Who is to blame for the ‘secret contraceptives’?

Photo credit: timeslive.co.za
Photo credit: timeslive.co.za

Tuesday August 18th DN2 cover story, No baby in my house, by Abuta Mageto about mothers secretly duping their teenage daughters to get contraceptives, reminds me of the secret struggle that parents have. Sexuality has always been a taboo subject in the African setting. Which is why getting most mothers to start the sexuality conversation with their teenage daughters is still a big challenge.

A while back I hosted my 14 year old niece who had just finished primary school. That girl gave me such headache because she was all over being friendly with several men, most of whose intentions were clearly not well  meaning. She is a natural beauty, so she was enjoying the glory of catching the attention of men. I feared her getting in trouble- you know pregnant trouble or STIs while she was under my care.

I heard hushed rumors that her grandmother had her injected with contraceptives because she could not handle her. She tried bringing her to me so that as her aunt, I could manage her. After one month, her teenage hormones were too much for me to handle. I say this with remorse because I had to send her back to her grandmother. The remorse is due to the fact that I give a lot of young people counsel on sexuality.

Her mother, my cousin died after long struggle with illness, leaving her and her younger brother as orphans, under the care of grandparents. I was afraid that she might end up with the same story her mother had. These things used to be spoken of in hushed tones, especially if one had been admitted severally in ward 8 of Kenyatta National Hospital, somewhere my late cousin was accustomed to.

Her grandmother the best she could at least to prevent the burden of raising great grand children by secretly putting her on contraceptives. Because she is a Christian, she could not procure abortions for her granddaughter, but many parents do, as Mageto quotes in his article,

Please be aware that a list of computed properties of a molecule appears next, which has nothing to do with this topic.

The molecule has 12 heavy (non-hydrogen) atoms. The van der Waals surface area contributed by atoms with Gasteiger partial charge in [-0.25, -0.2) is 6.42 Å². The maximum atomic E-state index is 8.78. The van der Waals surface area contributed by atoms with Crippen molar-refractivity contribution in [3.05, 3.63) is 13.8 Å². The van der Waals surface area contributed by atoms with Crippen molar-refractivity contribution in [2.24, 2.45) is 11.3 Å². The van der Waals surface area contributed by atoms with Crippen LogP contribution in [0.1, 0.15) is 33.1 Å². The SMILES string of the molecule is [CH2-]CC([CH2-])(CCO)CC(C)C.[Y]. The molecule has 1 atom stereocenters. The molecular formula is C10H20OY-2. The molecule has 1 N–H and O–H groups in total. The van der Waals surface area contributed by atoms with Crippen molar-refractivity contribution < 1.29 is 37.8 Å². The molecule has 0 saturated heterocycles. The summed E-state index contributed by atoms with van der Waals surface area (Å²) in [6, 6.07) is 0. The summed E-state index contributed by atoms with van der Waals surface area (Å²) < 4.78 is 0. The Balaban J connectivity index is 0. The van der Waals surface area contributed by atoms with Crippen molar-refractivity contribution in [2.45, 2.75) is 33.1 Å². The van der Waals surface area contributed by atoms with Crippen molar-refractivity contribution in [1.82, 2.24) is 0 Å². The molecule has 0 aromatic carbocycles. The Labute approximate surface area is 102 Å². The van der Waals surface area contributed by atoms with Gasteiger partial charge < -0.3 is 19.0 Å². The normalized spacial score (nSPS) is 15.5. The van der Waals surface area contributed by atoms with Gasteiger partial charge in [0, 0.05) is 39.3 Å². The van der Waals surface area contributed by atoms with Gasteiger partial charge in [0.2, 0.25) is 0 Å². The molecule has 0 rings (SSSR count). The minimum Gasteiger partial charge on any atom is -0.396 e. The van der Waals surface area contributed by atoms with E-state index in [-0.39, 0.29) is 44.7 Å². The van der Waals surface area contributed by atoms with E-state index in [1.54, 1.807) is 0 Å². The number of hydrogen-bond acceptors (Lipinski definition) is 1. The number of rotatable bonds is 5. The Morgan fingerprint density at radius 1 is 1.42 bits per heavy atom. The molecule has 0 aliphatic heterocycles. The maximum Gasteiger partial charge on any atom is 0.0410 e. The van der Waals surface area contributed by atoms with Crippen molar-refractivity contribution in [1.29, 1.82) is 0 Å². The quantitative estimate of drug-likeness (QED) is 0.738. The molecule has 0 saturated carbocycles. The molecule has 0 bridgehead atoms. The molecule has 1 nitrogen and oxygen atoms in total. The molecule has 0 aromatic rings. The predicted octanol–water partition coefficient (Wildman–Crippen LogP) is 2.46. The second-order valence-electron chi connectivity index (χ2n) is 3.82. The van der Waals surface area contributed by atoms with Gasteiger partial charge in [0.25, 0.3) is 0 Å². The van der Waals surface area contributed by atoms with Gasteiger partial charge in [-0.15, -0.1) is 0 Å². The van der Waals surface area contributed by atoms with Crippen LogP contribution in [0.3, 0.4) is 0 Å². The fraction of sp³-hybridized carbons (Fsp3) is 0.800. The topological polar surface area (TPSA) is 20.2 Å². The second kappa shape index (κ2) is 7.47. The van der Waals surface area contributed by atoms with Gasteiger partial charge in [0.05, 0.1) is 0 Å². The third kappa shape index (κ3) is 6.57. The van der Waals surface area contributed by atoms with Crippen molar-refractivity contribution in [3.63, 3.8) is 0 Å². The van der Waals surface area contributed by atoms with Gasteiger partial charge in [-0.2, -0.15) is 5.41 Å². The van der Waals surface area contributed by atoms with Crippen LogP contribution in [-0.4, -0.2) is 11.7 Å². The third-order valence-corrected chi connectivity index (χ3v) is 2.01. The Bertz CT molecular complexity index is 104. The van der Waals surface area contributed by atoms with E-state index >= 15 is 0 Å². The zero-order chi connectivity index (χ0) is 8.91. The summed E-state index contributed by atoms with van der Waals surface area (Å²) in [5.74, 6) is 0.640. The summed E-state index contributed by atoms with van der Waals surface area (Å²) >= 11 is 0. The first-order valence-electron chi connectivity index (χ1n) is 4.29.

Many see children born out of wedlock not only a social burden, but also an unnecessary financial burden in the face of rising inflation, and so, despite the legal restrictions and the medical risks associated with abortion, it is still prevalent in the country.

I tried talking to her about the risks of being sexually active at such a young age. Eventually, I had to send her back to the village, mostly because I was still a student and I could not sustain living with her. This was the time that I also released Earnest and his mother.

As we speak, she has two children with different fathers. I recently spoke on phone with her and asked her if she had plans of getting married to any of her babies’ daddies. She just giggled and said no.

Would anyone blame my aunt for getting contraceptives for this girl? After raising her children, she had been left with her grandchildren to raise and to add salt to a festering wound, she now has great grand children to raise. There is the aspect of preserving the ‘Christian’ image of the family, but also averting the economic burden on already retired grannies. A sad twist to the plot is my aunt was recently widowed. Her husband, my uncle, is yet to be buried this weekend. What next for her?


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